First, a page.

Donnelly has tried to tie himself to Trump, including becoming the first Democratic senator to open the door to considering Trump’s controversial effort to change who qualifies for birthright citizenship.

A Fox News Poll showed Donnelly with a 7-point lead over businessman Mike Braun. But the race remains rated a toss-up, with Republicans viewing it, Missouri and North Dakota as their best chances to pick up seats currently held by Democrats.

Arizona

Arizona is emerging as Democrats’ best shot to flip a Republican-held seat in an otherwise brutal Senate midterm map.

Republicans hoped that when Sen. Jeff FlakeJeffrey (Jeff) Lane FlakeFlake donates to Democratic sheriff being challenged by Arpaio in Arizona The Hill's Morning Report - Trump says US-China trade talks to resume, hails potential trade with Japan, UK Joe Arpaio to run for Maricopa County sheriff in 2020  MORE (R-Ariz.), a frequent critic of the president, announced his retirement last year it would give the party a better shot at protecting the Senate seat.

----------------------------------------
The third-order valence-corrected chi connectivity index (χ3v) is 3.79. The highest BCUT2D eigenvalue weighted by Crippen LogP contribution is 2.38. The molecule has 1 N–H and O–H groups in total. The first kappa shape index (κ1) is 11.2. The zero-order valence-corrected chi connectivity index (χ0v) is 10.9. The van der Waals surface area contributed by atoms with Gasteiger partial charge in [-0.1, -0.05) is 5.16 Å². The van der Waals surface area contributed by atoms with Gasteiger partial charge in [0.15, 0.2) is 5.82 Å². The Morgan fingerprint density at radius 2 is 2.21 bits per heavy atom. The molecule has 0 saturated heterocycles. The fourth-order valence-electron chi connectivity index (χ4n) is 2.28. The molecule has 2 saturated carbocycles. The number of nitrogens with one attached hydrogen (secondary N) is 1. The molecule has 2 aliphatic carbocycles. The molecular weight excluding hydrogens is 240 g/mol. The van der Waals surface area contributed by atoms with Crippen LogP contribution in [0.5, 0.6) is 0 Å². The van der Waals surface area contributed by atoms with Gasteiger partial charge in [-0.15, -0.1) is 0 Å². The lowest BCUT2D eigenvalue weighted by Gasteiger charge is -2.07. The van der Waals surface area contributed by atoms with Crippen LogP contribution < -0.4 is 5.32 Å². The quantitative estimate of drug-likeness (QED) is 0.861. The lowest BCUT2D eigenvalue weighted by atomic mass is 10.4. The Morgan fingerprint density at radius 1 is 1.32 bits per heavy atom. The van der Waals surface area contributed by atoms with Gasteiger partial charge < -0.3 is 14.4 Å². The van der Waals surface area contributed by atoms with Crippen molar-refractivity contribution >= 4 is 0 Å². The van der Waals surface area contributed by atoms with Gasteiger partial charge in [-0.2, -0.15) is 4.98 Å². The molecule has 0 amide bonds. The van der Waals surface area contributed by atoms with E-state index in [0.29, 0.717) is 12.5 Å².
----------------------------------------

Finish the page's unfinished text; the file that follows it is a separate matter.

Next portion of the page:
But while Republicans got the candidate they wanted when Rep. Martha McSallyMartha Elizabeth McSallyArizona Democrats push Sinema censure vote off until January Pence taps former DHS spokeswoman as his new press secretary Arizona Democratic Party will hold vote to censure Sinema MORE (R-Ariz.) managed to survive a brutal primary election, she’s remained locked in a tight battle with Rep. Kyrsten Sinema (D-Ariz.).

Unlike in Nevada, where Democrats are trying to unseat an incumbent, the open race appears to be giving Sinema and her party an easier, but still heavy, lift.

Sinema is leading in the race on average by a percentage point, according to RealClearPolitics. And a Fox News poll released last week had the race locked in a tie.

Nevada

Heller has been a top target since the start of the 2018 cycle as the only Senate Republican running for reelection in a state won by Hillary ClintonHillary Diane Rodham ClintonGiuliani says 'of course' he asked Ukraine to look into Biden seconds after denying it Sanders hits 1 million donors Democrats will not beat Trump without moderate policy ideas MORE.